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A Once-In-A-Lifetime Estate Tax Choice

If a family member died last year, you can take advantage of a unique estate tax planning opportunity. You could use the estate tax provisions in place before passage of the Tax Relief, Unemployment Insurance Reauthorization and Jobs Creation Act of 2010 last December. Or you may employ the revised rules of the new law. Making the right choice could result in big tax savings.

Under a 2001 tax law, the estate tax was eliminated for 2010 only. Yet while that should be an obvious advantage for the estates of those who died that year, there’s a catch. Before 2010, people who inherited stocks or similar assets got a break on capital gains, because the cost basis of such assets, for tax purposes, was “stepped up” to the assets’ value at the death of the person making the bequest. But for assets inherited in 2010, inheritors must use the original cost basis, adjusted by two exceptions:

·         The basis of assets transferred to a surviving spouse may be increased by $3 million.

·         The basis of assets transferred to any beneficiary may be increased by $1.3 million.

Suppose a son or daughter inherits stocks worth $4 million that have a cost basis of $1 million. Under the original rules for 2010, the new cost basis would be $2.3 million—$1 million plus $1.3 million. (Because surviving spouses get to add together both breaks, they wouldn’t be hurt by the rule change in this example.)

The new estate rules established by the 2010 Tax Relief Act let inheritors exclude $5 million from estate tax, and the top tax rate for assets exceeding that exemption is 35%. Those provisions, in effect for 2011 and 2012, are accompanied by a return to the rules providing a full step-up in basis for inherited assets.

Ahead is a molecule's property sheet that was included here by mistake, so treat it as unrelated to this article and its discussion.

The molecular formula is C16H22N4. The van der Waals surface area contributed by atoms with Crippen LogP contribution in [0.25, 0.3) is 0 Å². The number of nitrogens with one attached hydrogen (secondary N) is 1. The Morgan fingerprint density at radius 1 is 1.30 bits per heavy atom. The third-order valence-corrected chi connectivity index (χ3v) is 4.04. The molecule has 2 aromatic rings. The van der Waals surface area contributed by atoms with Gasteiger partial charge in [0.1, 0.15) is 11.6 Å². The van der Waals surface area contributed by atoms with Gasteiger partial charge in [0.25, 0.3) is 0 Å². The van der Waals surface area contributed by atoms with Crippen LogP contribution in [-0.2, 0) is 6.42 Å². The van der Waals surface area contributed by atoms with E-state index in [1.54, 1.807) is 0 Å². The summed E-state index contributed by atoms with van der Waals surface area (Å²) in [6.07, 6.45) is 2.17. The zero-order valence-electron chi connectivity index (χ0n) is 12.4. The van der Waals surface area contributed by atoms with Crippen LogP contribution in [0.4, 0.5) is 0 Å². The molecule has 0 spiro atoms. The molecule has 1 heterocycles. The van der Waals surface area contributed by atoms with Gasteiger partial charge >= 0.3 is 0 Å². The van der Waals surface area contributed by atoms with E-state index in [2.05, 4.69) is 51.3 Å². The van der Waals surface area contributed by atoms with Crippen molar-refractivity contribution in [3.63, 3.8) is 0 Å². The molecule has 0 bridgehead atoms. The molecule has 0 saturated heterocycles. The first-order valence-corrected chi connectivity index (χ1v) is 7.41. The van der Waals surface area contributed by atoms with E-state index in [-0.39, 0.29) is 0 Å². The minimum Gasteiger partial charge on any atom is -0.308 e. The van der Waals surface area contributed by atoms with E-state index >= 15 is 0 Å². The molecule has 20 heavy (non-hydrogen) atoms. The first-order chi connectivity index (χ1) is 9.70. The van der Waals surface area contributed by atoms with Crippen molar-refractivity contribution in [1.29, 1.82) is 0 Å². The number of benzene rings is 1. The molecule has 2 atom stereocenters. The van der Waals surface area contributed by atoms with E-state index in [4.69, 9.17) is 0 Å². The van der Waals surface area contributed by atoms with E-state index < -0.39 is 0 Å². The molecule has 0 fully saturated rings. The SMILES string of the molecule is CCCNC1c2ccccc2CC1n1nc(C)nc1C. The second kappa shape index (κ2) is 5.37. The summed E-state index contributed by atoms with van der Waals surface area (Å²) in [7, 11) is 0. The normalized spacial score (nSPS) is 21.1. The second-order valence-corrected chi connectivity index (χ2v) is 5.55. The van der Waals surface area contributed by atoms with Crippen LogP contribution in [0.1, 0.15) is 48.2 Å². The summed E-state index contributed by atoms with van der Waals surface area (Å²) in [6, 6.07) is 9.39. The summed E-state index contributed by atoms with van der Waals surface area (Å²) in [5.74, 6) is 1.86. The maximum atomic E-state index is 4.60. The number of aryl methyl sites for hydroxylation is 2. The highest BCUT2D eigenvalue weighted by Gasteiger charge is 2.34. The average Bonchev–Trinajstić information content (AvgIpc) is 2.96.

The new tax law actually lets you choose which rules will govern an inheritance from someone who died in 2010. You can opt for no estate tax and the more restrictive rules on the cost basis of inherited assets, or you can retroactively apply the new rules.

Which is more advantageous? Suppose your father died in 2010 and you inherited his estate consisting of $6 million in assets with an original basis of $2 million. After deducting the $5 million exemption, you owe estate tax of $350,000 under the new rules (35% of $1 million). But the assets’ basis is stepped up to $6 million, and you won’t owe capital gains tax if you sell them for that price.

And under the old rules? You’d pay no estate tax, but you’d owe $405,000 in tax on the capital gains. The cost basis would be $3.3 million—the original $2 million plus the $1.3 million increase—leaving you with a gain of $2.7 million taxed at 35%. So in this case, you’d save $55,000 by choosing the new rules.

But every situation is different. We can work with you and your attorney to determine the best approach for your family.

This article was written by a professional financial journalist for Legend Financial Advisors, Inc. and is not intended as legal or investment advice.

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